On a much vaster scale, Brooklyn developer Bruce Ratner’s current plans to build a huge complex of housing—not necessarily the sort needed—and an arena have met stiff opposition but gained the support of the Empire State Development Corporation, justly accused by opponents of being “friendly,” although it should remain neutral.  Ratner intends to invoke eminent domain to obtain properties he does not yet own, using “blight” as an excuse.  (See the website “Develop Don’t Destroy Brooklyn,”

Wal-Mart, America’s premier bullying corporation, is famous for abusive expansion.  In the Denver suburb of Wheat Ridge, the corporation, with the support of the town council, wanted to take a section of a favorite neighborhood park and partly fill its lake.  Happily, the council had to back down when residents protested.  In Donaldsonville, Louisiana, a new Wal-Mart muscled its way in and, predictably, drove out local businesses; later the corporation closed the store, considered not profitable enough, leaving the town with much reduced shopping and a lowered tax base.  In New Orleans, developers (naming themselves “Historic Restoration Inc.”) succeeded in getting a giant Wal-Mart approved in an historic city neighborhood, the Lower Garden District, after the St. Thomas public housing project was razed.  This approval was obtained from the City Council with the combined backing of those who stood to gain greatly thereby (corporation and local entrepreneurs) and others who argued, partly on racial grounds, that inner-city residents should have the same commercial offerings that suburbanites enjoy.  As an appealing part of the agreement, 1,100 residential units were planned, though only 20 percent would be low income.  The federal, state, and city governments would all contribute directly.  Both sales and property taxes would be diverted to pay off the millions in bonds.  Certain historic buildings, one with important African-American connections, would be demolished.  (This proposal was subsequently retracted.)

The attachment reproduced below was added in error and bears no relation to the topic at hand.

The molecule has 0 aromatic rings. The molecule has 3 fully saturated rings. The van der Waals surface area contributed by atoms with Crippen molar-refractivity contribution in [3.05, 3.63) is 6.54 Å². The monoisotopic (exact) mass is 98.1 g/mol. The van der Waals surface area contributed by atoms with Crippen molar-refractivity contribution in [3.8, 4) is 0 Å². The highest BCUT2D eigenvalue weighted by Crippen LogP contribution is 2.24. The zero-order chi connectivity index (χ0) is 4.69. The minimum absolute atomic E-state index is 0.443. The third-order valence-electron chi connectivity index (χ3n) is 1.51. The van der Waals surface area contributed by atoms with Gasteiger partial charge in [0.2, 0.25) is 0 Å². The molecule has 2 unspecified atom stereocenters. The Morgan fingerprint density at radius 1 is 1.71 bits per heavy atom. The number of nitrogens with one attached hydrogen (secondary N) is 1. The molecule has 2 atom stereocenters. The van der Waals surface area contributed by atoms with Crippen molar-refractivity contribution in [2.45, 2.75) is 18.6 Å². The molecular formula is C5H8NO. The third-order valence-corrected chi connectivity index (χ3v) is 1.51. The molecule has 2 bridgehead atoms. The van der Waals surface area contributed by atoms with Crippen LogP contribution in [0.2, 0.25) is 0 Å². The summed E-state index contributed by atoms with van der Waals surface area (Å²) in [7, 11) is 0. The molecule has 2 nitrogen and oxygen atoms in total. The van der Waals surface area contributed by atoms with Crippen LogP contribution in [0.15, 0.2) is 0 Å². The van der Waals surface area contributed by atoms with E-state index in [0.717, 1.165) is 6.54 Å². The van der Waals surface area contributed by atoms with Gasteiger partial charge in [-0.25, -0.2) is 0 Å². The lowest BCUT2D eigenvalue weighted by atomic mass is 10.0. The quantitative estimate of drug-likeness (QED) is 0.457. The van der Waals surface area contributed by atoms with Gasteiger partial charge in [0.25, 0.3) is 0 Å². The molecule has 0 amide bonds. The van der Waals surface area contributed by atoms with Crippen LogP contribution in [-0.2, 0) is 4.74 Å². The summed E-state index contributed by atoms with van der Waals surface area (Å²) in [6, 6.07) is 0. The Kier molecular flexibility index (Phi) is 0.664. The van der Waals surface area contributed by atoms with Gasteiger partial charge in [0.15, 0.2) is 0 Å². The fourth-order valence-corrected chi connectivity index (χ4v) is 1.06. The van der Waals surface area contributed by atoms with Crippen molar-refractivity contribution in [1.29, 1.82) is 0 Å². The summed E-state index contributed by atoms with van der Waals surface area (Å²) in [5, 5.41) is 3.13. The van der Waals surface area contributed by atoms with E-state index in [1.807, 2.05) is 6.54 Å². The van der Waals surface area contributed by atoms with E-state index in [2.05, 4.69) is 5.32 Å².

Strong opposition came from merchants along Magazine Street.  (According to Preservation in Print, October 2001, a minimum of 75 percent of a new Wal-Mart’s sales are taken away from existing retail businesses, and, because the corporation purchases few goods and services locally, the economic multiplier is reduced.)  Other opponents included residents of the nearby Coliseum Square neighborhood, with its old churches and 19th-century houses; adversaries of spot zoning; many others concerned with preserving features and traditions of the neighborhood; those distressed by net tax losses; and advocates for the poor who insisted that the supposed advantages of the project (new jobs and housing, lower prices) would remain unrealized or be outweighed by the drawbacks, including difficulty of access to many it was supposed to serve.

That Wal-Mart had to reduce the size of the store, abandon certain other plans, and provide an attractive façade and parking-area grille was a small victory for its opponents; but the store is there, as well as the precedent, now in every local developer’s mind.  As for the housing, according to the Housing Authority of New Orleans, only 296 rental units have been built so far.  In this post-Katrina period, the example is particularly dismaying; with the expanded local powers of eminent domain now recognized by the courts, developers are doubtless standing in line to push for-profit reconstruction plans that may rely on condemning private property or misuse of public land and conflict with the city’s historic character and ambiance.

        —Catharine Savage Brosman
New Orleans, LA